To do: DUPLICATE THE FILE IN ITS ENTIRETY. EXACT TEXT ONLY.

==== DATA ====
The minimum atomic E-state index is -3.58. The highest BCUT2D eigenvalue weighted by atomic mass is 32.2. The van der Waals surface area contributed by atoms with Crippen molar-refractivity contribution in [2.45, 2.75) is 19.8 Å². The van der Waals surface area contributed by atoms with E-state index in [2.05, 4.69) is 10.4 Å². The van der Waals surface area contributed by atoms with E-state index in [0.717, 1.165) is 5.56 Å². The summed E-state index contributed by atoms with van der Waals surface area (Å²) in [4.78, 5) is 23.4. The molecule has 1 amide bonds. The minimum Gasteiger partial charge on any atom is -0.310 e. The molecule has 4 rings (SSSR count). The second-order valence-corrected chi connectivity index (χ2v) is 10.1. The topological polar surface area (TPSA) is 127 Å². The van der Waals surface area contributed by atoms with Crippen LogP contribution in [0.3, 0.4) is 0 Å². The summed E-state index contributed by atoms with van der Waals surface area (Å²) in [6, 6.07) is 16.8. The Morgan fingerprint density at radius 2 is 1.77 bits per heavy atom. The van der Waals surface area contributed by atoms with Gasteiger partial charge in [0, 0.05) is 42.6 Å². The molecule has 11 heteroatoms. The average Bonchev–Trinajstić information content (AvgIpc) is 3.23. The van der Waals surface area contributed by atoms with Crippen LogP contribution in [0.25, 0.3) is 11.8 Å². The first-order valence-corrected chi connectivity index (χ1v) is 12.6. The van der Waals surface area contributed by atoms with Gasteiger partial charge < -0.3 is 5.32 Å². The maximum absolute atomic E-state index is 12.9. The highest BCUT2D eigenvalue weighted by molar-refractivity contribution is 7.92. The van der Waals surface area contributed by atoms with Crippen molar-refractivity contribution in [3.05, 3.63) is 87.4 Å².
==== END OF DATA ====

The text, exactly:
The minimum atomic E-state index is -3.58. The highest BCUT2D eigenvalue weighted by atomic mass is 32.2. The van der Waals surface area contributed by atoms with Crippen molar-refractivity contribution in [2.45, 2.75) is 19.8 Å². The van der Waals surface area contributed by atoms with E-state index in [2.05, 4.69) is 10.4 Å². The van der Waals surface area contributed by atoms with E-state index in [0.717, 1.165) is 5.56 Å². The summed E-state index contributed by atoms with van der Waals surface area (Å²) in [4.78, 5) is 23.4. The molecule has 1 amide bonds. The minimum Gasteiger partial charge on any atom is -0.310 e. The molecule has 4 rings (SSSR count). The second-order valence-corrected chi connectivity index (χ2v) is 10.1. The topological polar surface area (TPSA) is 127 Å². The van der Waals surface area contributed by atoms with Crippen LogP contribution in [0.3, 0.4) is 0 Å². The summed E-state index contributed by atoms with van der Waals surface area (Å²) in [6, 6.07) is 16.8. The Morgan fingerprint density at radius 2 is 1.77 bits per heavy atom. The van der Waals surface area contributed by atoms with Gasteiger partial charge in [0, 0.05) is 42.6 Å². The molecule has 11 heteroatoms. The average Bonchev–Trinajstić information content (AvgIpc) is 3.23. The van der Waals surface area contributed by atoms with Crippen LogP contribution in [0.25, 0.3) is 11.8 Å². The first-order valence-corrected chi connectivity index (χ1v) is 12.6. The van der Waals surface area contributed by atoms with Gasteiger partial charge < -0.3 is 5.32 Å². The maximum absolute atomic E-state index is 12.9. The highest BCUT2D eigenvalue weighted by molar-refractivity contribution is 7.92. The van der Waals surface area contributed by atoms with Crippen molar-refractivity contribution in [3.05, 3.63) is 87.4 Å².